I did my taxes this week. I usually don’t wait this long. I’m usually impatient to get the whole process done and out of the way. But this year I found myself putting it off, week-after-week.
Partly it was because I knew this year’s taxes were going to be tricky. I did a lot of freelance work, which meant collecting lots of numbers myself, without the convenience of a W-2, and I also moved, which meant I had to file taxes in two different states. In the end, I knew I was going to owe something, and not knowing what or how much filled me with a little dread.
But that wasn’t the only reason. It might sound silly, but I avoided doing my taxes for 2016 because I knew it meant I had to look back on 2016.
I’ve written before about what last year meant for me. A lot happened. Not all of it good. And, though I am in a very different place than I was even at the end of 2016, there are parts of 2016 that I feel like I’m still carrying. Pain and debt and things I wish I didn’t have to think about. So the last thing I wanted to do was go back through and put numbers to everything. It felt like adding up my mistakes.
But I did it. Because, when there’s a literal blizzard outside, that feels like God telling you this is a good time to get some adulting out of the way.
The process turned out to be less painful that I thought. Unsurprisingly, since that’s usually how anxiety turns out. I did owe something, but not nearly as much as I feared. (Enjoy my $3, Georgia. Don’t spend it all in one place.) And, in the end, I felt better for having done it, for being able to put the task behind me, but also, in some small way, to be able to put 2016 behind me.
One of the biggest questions I’ve wrestled with as an adult is how to walk away from the past. I don’t know if other people struggle with it or not, but I do. You see, I remember everything I’ve ever done wrong. Everything. And, no, I’m not exaggerating.
I remember getting in a pushing match with a friend in the second grade. He fell down and cried and I got In-School Suspension. I remember accidentally hitting my sister with a rock when we were kids. I was so sorry that I grounded myself. Last week, I was pulling out of the driveway and accidentally clipped the neighbor’s car. The damage was superficial, but the very thought sent me spiraling.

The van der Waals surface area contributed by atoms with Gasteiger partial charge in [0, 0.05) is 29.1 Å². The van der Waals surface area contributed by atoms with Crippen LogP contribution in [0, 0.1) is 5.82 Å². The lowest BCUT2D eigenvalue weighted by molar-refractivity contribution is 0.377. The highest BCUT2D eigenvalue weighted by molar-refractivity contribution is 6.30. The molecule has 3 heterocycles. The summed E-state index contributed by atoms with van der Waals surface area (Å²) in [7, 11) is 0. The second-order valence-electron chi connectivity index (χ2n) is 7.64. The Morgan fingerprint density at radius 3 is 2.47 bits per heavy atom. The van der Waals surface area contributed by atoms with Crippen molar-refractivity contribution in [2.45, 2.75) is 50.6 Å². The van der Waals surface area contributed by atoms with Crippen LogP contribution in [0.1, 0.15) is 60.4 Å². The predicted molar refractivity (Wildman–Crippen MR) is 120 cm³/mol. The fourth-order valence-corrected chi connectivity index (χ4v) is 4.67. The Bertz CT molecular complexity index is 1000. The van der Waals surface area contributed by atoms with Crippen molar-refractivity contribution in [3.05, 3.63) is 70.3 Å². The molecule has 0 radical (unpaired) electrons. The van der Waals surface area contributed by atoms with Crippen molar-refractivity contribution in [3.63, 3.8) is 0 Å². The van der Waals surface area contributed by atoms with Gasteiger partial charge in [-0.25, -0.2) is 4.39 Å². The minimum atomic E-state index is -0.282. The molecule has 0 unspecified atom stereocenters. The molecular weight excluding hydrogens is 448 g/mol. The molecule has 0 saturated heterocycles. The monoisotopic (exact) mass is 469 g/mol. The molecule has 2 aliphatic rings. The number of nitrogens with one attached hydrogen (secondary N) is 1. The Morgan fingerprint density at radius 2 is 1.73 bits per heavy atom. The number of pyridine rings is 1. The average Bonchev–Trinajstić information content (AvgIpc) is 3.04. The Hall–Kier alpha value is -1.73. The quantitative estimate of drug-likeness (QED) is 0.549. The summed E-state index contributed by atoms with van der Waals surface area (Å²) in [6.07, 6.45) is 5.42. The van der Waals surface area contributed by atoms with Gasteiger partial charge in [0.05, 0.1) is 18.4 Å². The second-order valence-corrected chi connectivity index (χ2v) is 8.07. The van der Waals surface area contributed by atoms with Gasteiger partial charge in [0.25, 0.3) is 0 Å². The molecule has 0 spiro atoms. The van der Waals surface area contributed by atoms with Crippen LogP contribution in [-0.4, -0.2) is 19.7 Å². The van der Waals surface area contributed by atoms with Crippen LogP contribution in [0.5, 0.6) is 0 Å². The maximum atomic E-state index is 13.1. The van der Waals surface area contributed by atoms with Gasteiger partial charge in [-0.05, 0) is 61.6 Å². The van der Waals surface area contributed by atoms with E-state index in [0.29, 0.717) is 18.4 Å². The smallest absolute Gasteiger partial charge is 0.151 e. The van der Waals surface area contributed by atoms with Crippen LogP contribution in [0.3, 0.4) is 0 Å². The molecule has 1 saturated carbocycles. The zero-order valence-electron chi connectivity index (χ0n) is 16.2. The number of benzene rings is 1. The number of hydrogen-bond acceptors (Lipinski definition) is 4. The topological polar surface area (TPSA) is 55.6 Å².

That’s the thing about anxiety. It doesn’t need present difficulties. In fact, if things are going well, if nothing’s bothering me, it has a library of things it will call upon. And I’ve realized recently how much I actually carry with me. The weight of all my years, everything I did or failed to do.
But I’ve also realized something shocking: I don’t have to.
It’s a wild concept. It’s something that I’m still not sure I believe because it simply sounds too good to be anywhere near true.
I’ve known what forgiveness was for a long time, but, somehow, I never got the second half down. Forgive and forget. Not for myself, at least. I know it’s anxiety. I know it is. Because it doesn’t make any sense. The idea that somehow I was doing the right thing by making myself carry this stuff. That it was somehow my duty, my punishment for having done it.
But it’s not. I’m seeing that now. I’m seeing that it might just be possible that I don’t have to carry any of this, that I was never meant to. There are days when it doesn’t seem true, but for the short, oh so short, moments when it does, it is the most freeing feeling in the world.
But it’s work, too. I know that. It’s the battle of Should and Must, which is a choice you have to make every single day. That’s the other thing I started doing this week.
For someone who, once a year, commits to an intense month of daily action, it’s embarrassing to admit I have a hard time building habits. But I started a few this week.
The first involved setting goals for myself. Nothing huge. Mostly “send that email” or “do my taxes.” Just something I could check off the to-do app on my phone. Each night I gave myself a few goals for the next day, and, amazingly, I did them. Everyday, I got to check off a task or two and feel like I accomplished something.
The other thing I did was start a journaling exercise. I’ve journaled for years, in many different forms, but I wanted to take it to the next level. So in the morning, I started a gratitude practice, and in the evening I did more traditional journaling. It was another task I could check off my list, but it represents much more than that.
Because I still struggle with the question of how to leave the past in the past. How much am I supposed to let it affect me? How do I let go of the things I’ve done wrong? And the answer is simple.
How do you walk away from the past? Step-by-step. You take a step, and then another, and then another.
Just like writing a novel 1600 words at a time. You do what you can each day, and each day you have to make the choice to do it, over and over again. But if you do that, you’ll make progress. You can’t help but make it.
There are things I still haven’t left behind. 2016 was a big year. It set up a lot that I am very thankful for right now, and even though I can’t look back and say I’m thankful for all of it, right now, I know one day I will. Some part of me is always going to be in the places I’ve been, for all the good and bad they gave me.
But the bigger part of me has to be where I am right now. Because things are happening here and now that I want to be present for. There are things ahead that I am eager to get to.
And I know I’m going to reach them; the same way I know I’m putting distance between who I was and who I’m becoming.